The core of the game (same as in the beta) revolves around the dice mechanics. As I’ve mentioned in the video, there are 7 different kinds of dice. Ability dice (green d8) represent your basic skill and generate success and advantage. They can be upgraded to proficiency dice (yellow d12) which have better success and advantage results, and can also produce a Triumph – a sort of critical success. These are rolled simultaneously with difficulty dice (purple d8) which generate failures and threat, results that cancel out successes and advantages respectively. They can be upgraded to challenge dice (red d12), which have greater amounts of failures and threat and can also produce a despair result (a sort of crit failure). Ok. Still with me? So what ends up happening is you roll a bunch of dice and you’ll get various degrees of success and failure. For example, you could succeed at a task but generate threat, which nets you a success but with a negative side-effect. You hit the stormtrooper that was chasing you down a corridor with your blaster pistol but it overheated and became unusable for a round for example. You could also fail, but with an advantage, and so on and on and on. After our playthrough of the beginner adventure my friends commented that the dice mechanic makes it feel very much like Star Wars. Most of the time, even if you succeed – you never get away scot free, which is very much in line with the feel of the galaxy far far away.
Edge of the Empire focuses on the scum and villainy aspect of Star Wars. It’s set within the original trilogy (post Battle of Yaving I believe). The beginner adventure carries that feel across very well. There’s an evil Hutt crimelord hot on our trail, we’re in the dusty streets of Mos Shuuta, Tatooine, there are bounty hunters on our trail and eventually we even get to nab a YT-1300. What I liked about the way the beginner adventure is written, is how it allowed everyone to learn the rules of the game as the adventure progressed. It eliminated the need to just do a massive rules info-dump and allowed them to develop naturally as an extension of the game. Which was great when it worked, but it didn’t always. The rules for Critical Injuries are very vague and even after we consulted the main rulebook we felt a little baffled. Also, the rules for vehicle combat are severely lacking in detail and raised more questions than answers. But these are minor quibbles. After all, Edge of the Empire is meant to be a narrative game and the rules are only a crutch.
One of the best parts were the character sheets. These were done much like the Pathfinder character folios, but with leveling up in mind. The sheet explains everything that players can do during their turn, and after they complete the first half of the adventure they are given some xp and allowed to spend it on new talents or skills. We encountered one minor error in our playthrough, 41-VEX, the droid characater is able to upgrade his Ranged (Light) skill which should upgrade his dice when firing a blaster and throwing a grenade, however the upgrade on the grenade part isn’t accounted for. It’s a minor oversight and won’t affect the game much, and I don’t think I’ve encountered an error-free roleplaying game yet, so this is not a surprise really, more of an FIY to future players of 41-VEX.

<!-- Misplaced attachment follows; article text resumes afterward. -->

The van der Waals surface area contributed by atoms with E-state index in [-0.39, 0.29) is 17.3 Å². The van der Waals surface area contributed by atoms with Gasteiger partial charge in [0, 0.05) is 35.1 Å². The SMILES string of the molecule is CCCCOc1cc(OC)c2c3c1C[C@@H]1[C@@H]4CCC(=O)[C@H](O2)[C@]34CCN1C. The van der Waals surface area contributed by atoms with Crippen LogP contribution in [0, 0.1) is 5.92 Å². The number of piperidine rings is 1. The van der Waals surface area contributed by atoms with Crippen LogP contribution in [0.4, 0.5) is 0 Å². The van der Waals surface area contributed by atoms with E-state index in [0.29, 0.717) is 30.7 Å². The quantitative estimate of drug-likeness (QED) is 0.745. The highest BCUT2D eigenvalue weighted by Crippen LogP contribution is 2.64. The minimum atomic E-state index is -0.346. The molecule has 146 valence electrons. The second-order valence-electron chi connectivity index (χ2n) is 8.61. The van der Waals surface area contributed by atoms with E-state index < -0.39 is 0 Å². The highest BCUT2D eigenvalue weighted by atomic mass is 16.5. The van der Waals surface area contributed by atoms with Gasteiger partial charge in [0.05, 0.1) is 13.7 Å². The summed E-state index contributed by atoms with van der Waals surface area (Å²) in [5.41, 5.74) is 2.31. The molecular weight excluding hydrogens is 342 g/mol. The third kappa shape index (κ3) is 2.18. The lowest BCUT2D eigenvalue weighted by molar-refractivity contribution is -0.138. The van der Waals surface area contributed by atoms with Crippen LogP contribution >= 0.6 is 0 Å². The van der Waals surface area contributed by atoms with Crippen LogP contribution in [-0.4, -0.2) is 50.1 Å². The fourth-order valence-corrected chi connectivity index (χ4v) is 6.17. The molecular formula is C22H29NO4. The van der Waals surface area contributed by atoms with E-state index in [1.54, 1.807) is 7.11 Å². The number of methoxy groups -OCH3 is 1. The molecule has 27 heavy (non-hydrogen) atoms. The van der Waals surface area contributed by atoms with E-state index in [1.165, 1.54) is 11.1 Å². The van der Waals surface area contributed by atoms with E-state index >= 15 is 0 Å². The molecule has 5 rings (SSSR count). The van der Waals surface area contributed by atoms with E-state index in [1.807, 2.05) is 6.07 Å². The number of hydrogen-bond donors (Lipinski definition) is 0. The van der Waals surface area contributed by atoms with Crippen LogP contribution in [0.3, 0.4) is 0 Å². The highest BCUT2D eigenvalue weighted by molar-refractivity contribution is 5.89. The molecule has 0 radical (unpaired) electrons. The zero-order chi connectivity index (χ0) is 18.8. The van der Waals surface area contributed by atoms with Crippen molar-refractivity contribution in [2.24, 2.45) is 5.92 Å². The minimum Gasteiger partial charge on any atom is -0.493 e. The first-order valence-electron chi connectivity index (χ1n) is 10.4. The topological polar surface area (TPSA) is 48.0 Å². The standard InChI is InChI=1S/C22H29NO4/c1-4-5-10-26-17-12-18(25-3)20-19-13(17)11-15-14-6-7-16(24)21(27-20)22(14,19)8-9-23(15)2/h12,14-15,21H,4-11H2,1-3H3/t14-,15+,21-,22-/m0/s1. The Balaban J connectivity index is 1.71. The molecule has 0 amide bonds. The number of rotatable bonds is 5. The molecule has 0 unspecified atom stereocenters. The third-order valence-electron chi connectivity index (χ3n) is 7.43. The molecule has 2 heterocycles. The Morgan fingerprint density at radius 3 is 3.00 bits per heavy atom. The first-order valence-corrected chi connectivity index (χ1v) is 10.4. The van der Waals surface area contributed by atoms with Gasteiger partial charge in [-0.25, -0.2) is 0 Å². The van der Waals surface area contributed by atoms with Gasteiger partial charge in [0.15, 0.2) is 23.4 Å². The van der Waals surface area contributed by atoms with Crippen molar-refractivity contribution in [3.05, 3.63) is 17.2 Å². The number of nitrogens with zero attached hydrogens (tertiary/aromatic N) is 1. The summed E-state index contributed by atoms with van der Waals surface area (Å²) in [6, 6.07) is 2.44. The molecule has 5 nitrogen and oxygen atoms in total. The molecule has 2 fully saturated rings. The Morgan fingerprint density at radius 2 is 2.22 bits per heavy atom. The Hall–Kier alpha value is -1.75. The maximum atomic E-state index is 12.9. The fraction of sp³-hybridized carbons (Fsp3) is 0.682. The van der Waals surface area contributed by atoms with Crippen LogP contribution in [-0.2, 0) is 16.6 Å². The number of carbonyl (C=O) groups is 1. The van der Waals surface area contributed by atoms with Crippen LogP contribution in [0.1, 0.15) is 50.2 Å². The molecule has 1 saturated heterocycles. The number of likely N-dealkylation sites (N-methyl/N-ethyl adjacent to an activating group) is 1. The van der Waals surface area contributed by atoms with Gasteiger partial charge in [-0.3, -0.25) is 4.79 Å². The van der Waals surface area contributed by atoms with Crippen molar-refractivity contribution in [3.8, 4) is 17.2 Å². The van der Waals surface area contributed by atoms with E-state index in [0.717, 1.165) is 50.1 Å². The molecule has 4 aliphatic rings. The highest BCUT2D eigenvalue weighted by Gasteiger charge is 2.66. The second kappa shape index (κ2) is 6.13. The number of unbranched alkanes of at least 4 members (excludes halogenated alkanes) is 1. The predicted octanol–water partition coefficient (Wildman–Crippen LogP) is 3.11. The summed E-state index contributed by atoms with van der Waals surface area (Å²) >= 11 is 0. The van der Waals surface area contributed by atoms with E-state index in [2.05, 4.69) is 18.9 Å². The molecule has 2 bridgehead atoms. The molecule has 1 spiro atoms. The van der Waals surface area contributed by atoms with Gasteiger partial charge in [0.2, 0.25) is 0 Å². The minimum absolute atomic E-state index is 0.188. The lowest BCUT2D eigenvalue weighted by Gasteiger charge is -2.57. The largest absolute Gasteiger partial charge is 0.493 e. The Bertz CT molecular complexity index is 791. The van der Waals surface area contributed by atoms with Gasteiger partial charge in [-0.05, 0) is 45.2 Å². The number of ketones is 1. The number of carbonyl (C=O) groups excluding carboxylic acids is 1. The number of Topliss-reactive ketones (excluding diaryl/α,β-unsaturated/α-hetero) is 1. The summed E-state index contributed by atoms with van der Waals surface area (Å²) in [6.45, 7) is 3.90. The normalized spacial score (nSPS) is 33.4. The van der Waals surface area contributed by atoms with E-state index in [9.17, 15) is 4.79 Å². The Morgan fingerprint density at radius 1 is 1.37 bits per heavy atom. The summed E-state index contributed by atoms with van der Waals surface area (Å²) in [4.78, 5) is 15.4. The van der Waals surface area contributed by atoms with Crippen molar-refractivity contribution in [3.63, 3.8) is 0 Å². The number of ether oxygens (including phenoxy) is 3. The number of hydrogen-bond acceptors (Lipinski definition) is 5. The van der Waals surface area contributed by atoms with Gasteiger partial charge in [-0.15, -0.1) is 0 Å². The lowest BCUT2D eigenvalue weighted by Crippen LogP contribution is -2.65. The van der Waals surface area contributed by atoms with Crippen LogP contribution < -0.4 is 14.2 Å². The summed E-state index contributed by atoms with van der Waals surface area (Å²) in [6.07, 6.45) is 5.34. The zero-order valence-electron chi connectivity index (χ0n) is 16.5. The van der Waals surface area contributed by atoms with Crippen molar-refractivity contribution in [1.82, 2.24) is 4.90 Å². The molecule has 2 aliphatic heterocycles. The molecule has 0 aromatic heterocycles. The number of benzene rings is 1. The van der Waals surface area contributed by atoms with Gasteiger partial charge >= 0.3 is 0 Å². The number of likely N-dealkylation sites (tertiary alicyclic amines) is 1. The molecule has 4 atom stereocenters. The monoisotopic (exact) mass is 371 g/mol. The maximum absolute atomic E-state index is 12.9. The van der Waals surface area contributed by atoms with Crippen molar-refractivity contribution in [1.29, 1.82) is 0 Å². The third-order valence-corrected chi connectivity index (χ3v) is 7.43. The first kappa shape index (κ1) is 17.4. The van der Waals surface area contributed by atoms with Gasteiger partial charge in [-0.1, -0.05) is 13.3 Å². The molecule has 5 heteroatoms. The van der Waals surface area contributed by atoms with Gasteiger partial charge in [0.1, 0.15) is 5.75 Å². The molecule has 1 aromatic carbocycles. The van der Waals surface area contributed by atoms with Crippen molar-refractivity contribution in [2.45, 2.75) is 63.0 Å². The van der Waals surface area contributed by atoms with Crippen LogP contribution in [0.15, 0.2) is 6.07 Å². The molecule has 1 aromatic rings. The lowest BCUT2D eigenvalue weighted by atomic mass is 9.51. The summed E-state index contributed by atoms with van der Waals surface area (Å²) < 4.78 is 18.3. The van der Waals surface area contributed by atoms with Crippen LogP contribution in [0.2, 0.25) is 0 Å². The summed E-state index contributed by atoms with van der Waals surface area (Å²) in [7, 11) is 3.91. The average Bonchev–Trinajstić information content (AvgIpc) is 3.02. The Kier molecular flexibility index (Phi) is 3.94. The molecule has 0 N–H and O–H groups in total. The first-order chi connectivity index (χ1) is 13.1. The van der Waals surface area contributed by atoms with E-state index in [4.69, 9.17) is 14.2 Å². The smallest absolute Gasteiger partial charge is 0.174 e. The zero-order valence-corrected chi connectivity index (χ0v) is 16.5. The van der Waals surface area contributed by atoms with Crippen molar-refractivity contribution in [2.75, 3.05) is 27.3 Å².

After you’re done playing an intro adventure, there’s a link to a much bigger adventure in PDF format. There are also two extra characters giving players some variety of choice and creates the possibility of accommodating a larger game. You can find these resources by going on the Fantasy Flight Games webpage.
One of my favorite parts of the box has to be the map, specifically the YT-1300 interior side, which I can see myself using over and over again in many games to come. It really sparked the imagination of my players and made me really glad I got the box.
The gameplay itself felt smooth and the innovative dice mechanics forced us to think outside of the box narrative wise. As a GM, I felt like I needed to provide a good amount of description behind every dice roll, which meant that the game was always full of detail – definitely a good thing in my book. Most importantly, it felt very much like we were having a Star Wars adventure and my players looked like they were having fun. So the game was definitely a hit. My only concern is the amount of structure within rules – it is definitely rules-heavy. Thankfully, the gameplay can easily adapt to the style of every group and the focus can easily shift towards narrative. I’d also like to note that the mere fact that the Beginner Game exists says that FFG want this game to be big. DnD big. And I think it’s well on the way to be just that.